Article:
less than.

In case you're wondering why there weren't any books on apples, we did a whole theme just on apples the week prior.

I'm really looking forward to the next theme, "Monsters".  We have some great books for that and it should be a lot of fun!

Friday, September 25, 2015

Preschool Storytime - The "Apple" of My Eye

Since one of the apple books turned out to be such a big hit on the storytime bus, and I enjoyed reading it, I decided to go ahead and use the same theme with my regular preschool storytime I do on my own.  There was also another book we had tried on the bus that was kind of hit and miss, and I wanted to try it one more time before deciding whether to include it in the "Apple" kit for the future, or not.

As always, we started with our "welcome song", which the kids asked to sing again.  This group *really* likes that song for some reason. Then I introduced our topic of apples, and showed them several different varieties of apples and the star inside.  Next, I decided to add a theme-related rhyme with movement before moving on to our "story song" to see if stretching out the beginning would help them settle down more by the time we got to the story. 

                                             "Way Up High"

          Way up high in the apple tree,               (reach really high)
          Ten little apples smiled down at me.     (show 10 fingers, smile)
          I shook that tree as hard as I could,      (pretend to shake tree)
          and down they fell.                                (flutter hands down to ground)
          And Yum they were good!                     (rub tummy)

Then we went into our "story song" after which I had to pause and wait several minutes for them to get the idea I wasn't starting until they were all quiet.  It is so hard for a couple of them to stop talking :) 

For our first story I chose Tap The Magic Tree  by Christie Matheson.  This is a very interactive book that I first pulled to try out on the Storytime Bus.  It asks the reader to do various motions, tap the tree, knock on the trunk, blow a kiss, etc., to help the magic along.  The "magic" of course is the changes that take place throughout the year.  It shows the seasons in a very fun way.  I knew it would be a great lap read, but wasn't sure how it would be for a group read, but it worked really well on the bus and I had a lot of fun doing it, so wanted to use it with "my" kids  (I've been doing this group on my own since long before I had the Storytime Bus gig).  I just tell the kids to put their hand up and do the motions in the air, while I actually touch the book (if you had a small enough group you could let each child come up and do one of the actions with the book).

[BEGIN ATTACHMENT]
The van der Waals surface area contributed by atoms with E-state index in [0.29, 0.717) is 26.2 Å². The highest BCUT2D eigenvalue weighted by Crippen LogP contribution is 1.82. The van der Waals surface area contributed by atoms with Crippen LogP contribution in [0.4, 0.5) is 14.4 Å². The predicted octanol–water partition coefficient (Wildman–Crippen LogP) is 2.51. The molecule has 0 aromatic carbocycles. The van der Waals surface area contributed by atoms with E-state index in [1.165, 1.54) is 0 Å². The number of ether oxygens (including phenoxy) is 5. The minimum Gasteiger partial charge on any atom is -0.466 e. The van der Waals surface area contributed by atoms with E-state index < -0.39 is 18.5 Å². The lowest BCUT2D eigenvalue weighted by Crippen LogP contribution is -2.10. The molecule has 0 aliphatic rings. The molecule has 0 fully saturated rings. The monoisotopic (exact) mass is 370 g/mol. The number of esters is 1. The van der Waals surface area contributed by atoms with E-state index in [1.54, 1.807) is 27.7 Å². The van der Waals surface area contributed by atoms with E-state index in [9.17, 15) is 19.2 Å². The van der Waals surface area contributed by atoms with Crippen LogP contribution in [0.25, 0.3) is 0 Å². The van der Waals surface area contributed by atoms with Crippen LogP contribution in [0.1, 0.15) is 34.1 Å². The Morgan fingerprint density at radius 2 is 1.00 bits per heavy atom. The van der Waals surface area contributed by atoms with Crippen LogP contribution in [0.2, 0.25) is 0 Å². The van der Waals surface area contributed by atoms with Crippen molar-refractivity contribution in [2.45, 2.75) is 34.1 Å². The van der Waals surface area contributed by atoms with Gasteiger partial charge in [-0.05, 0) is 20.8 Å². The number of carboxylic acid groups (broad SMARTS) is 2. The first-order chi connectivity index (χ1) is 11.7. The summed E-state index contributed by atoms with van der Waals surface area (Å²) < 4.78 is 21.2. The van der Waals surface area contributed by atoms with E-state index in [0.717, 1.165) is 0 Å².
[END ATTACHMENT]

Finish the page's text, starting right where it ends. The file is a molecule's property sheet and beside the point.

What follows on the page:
After that, we did a fun rhyme about "Five Little Apples" and a wiggly worm (I have felt pieces for this, but did not use them today):

          Five little apples hanging on a tree,                              (hold up 5 fingers)
          Teasing Mr. Wiggle-Worm, "You can't eat me!"           (shake head)
          Along comes Mr. Wiggle-Worm, as quiet as can be,   (wiggle finger like worm)
          and...CHOMP!....                                                          (clap hands)
          Ate that apple right out of the tree!

           *repeat until down to no apples*

          No little apples hanging on a tree,                               (make a zero with hand)
          Teasing Mr. Wiggle-Worm, "You can't eat me!"          (shake head)
          Along comes Mr. Wiggle-Worm as FAT as can be,    (wiggle finger, hold arms out)
          Because he ate all the apples from the apple tree!

The second story I read was one I tried on the bus with mixed results; sometimes it worked and sometimes it didn't.  The story is really cute, as Little Mouse finds an apple he doesn't want to share, so he decides to hide it by burying it.  He is determined to keep his secret, all the while not realizing his secret is revealing itself as the seeds sprout and grow into a tree.  In the end, he finds that some secrets are better shared.  Great story, and repeating lines the kids can say along with you, BUT the illustrations are really, really small.  So I wanted to give it one more try before deciding whether to order a copy for the bus or not.

I had brought another book, Ned's New Home by Kevin Tseng in case they were ready for 3 books, but it was obvious 2 is still all they can handle for now, so we went on to our closing song, and I passed out apple stickers.

How It Went
They did pretty well today, but it will still be a while before we work up to three books I think, though they are showing improvement each time.  The really liked Tap The Magic Tree and were very attentive for the most part, and loved the "Five Little Apples" rhyme, especially the big "CHOMP!" with the loud clap and giggled every time.  Poor Little Mouse's Big Secret didn't fare so well.  A few paid attention, but I lost most of them.  It's a shame, because it's a really cute story and I'm sure if the illustrations were bigger it would be a great storytime book, but they are just to small for the kids to see well.  Maybe re-invent it as a felt board story?

They were all really excited to see me, and several of them already remember my name.  The one little girl was still talking about the Little Lost Cowboy book from a month ago, kept asking for "Coyote, coyote!"  I just might have to find a away to get her a copy. 

This group really likes to sing, so I've got to remember to plan more songs next time!

Sunday, September 20, 2015

New Picture Books

These are some new picture books we just got in at the library, though some have already been out for a month or so. 

All For A Dime! by Will Hillenbrand, July 30, 2015.  Holiday House, 32 pages, ages 4-7.